To say that Nigeria’s seaport facilities have been over-stretched is to state the obvious. A one- time managing director of the Nigerian Ports Authority (NPA), Chief Adebayo Sarumi recently admitted this fact when he said that the nation’s seaports have been over stretched by nearly 100 percent. According to him the installed capacity of all the ports is to handle between 40-45 million metric tonnes of cargo per annum, saying that the ports currently handle over 80 million metric tonnes annually, a development that has put has seriously put a strain on the facilities.
It was probably in realisation of this fact that the Nigerian Shippers Council, Federal Government’s agency charged with the duty protecting the interest of shippers (importers and exporters) sometime in 2000, came up with the idea of establishing Inland Container Depots (ICD).
An ICD is a dry port facility usually linked to both the roads and rail lines to facilitate easy movement of cargo (imports and exports) to and from the conventional seaports.
Under the project, imported goods meant for a certain hinterland areas would be transferred by rail to the facility where importers in the hinterlands could access their consignments at cheap rates and move same to their warehouses. The ICDs are also to serve as rallying points for exporters, where their consignments for export would be moved by rail to the conventional seaports.
In addition to bringing shipping services to the door-step of the shippers, another cardinal objective of the ICD concept was to remove the pressure on the conventional seaports, which have always been congested by moving the consignments to the nearest dry port as soon as they arrive where their owners would clear and deliver to their respective warehouses and destinations at less transport cost and stress.
For effective coverage of the hinterlands across the country, fi ve locations were chosen. They include: Erunmu Ibadan, Oyo State South West; Heipang, Plateau State, North Central Zawachiki, Kano State North West; Isiala-Ngwa, Abia State South East; Maiduguri, Borno State North East.
The concessionaires have also since emerged comprising of Catamaran Logistics Limited for the ICD in Ibadan, Duncan Maritime Services Ltd for the Jos ICD, Eastgate Inland Container Terminal Ltd for Isiala Ngwa, Dala Inland Dry Port for Kano and Migfo Nigeria Limited for the ICD in Maiduguri.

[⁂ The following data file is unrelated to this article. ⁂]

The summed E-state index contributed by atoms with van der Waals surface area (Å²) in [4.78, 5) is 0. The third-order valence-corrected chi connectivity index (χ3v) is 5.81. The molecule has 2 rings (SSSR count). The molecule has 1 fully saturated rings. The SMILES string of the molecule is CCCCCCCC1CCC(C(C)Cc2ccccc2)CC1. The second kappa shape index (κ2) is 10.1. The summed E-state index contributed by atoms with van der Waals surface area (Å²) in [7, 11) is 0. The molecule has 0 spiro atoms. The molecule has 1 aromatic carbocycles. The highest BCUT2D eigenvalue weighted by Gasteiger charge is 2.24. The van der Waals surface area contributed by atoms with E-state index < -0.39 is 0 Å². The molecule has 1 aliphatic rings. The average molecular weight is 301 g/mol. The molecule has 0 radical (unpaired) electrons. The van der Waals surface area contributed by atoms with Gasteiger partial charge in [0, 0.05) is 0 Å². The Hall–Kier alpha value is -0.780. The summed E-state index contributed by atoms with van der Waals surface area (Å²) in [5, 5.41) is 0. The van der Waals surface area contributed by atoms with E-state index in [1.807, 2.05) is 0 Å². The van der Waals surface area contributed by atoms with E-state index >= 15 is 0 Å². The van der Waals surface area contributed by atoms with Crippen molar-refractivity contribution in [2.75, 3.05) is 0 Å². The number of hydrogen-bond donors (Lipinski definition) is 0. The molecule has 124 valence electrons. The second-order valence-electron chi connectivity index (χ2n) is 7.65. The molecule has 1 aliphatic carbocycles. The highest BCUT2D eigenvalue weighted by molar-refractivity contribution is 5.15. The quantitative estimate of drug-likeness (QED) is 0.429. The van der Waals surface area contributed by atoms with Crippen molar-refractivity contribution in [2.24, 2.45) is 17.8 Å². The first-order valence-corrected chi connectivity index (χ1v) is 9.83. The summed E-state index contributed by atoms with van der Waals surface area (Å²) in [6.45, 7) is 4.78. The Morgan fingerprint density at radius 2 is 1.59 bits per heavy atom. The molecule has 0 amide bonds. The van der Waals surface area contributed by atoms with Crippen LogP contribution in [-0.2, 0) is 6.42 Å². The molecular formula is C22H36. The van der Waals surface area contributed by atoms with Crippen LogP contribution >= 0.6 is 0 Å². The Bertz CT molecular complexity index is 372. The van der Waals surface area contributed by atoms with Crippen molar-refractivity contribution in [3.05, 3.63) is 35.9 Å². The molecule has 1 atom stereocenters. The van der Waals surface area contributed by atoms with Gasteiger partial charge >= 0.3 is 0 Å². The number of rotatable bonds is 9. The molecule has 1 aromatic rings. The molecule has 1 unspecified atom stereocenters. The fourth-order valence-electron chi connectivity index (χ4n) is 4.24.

The council had also established some other Container Freight Stations for adequate coverage of the nation’s hinterlands.
This project, which conforms to the transformation agenda of the current administration, was executed in three phases comprising the documentation, engagement of the concessionaires and the fi nal phase which is take-off.
It was also gathered that most of the facilities have received their Certifi cate of Occupancy (CoE) from the host state governments more than two years ago.
Investigations also show that while the project was conceived sometime in 2000, the documentations were completed by 2003 while the Federal Executive Council (FEC) gave its nod only in 2007, shortly after it was gazetted.
Records show that the project was gazetted vide Federal Republic of Nigeria Offi cial Gazette No.30 volume 94 of 21st May, 2007.
Executive Secretary/CEO of the council, Barrister Hassan Bello while fi elding questions from journalists at a public function in Lagos insisted that the council is more than ever committed to the ideals of the ICD project.
According to him, in addition to helping bring shipping services to the door step of shippers across the nation and assist in decongesting the seaports and make them more user-friendly, the ICDs will also help revive and modernise the railway as a primary mode for the long distance haulage of cargo.
The project will also in no small measure assist in the reduction of overall cost of transit cargo to landlocked neighbouring countries.
He also said: “The ICDs will facilitate the establishment of customs clearance facility close to production and consumption centres, improved container usage and reduction in the movement of empty containers, improved turnaround time of ships thereby reducing demurrage and avoiding pilferage and also help in the issuance of true Bill of Lading by shipping lines and thereby assuming liability from dispatch to destination ports”
In addition, when fully operational, the project will facilitate a reduction in freight and an increase in trade fl ows; enhance optimal use of surface transport and the decongestion of the sea ports and also a reduction in marine pollution activities around the seaport.
The project when fully operational will provide the required catalyst for economic growth, as it will enhance easy and safe access to international shipping facilities in the hinterland thus giving a boost to inland trading, revitalise export agricultural products leading to multi-product economy and also create various employment opportunities thereby stemming ruralurban migration and ultimately lead to increase in government revenue, among several others.
Above all the project will also read to a drastic reduction of the pressure on the existing road infrastructure and the attendant high cost of maintaining them as well as checkmate the worsening carnage on the roads due to over use.
Unfortunately, more than two years after the completion of the various processes, the ICDs are yet to take off effectively due to a combination of the poor state of the existing rail facilities and the insecurity in the country.
A stakeholder, who spoke on the condition of anonymity, insisted that the current state of Nigeria’s rail system was a more potent factor in the failure of the project to takeoff.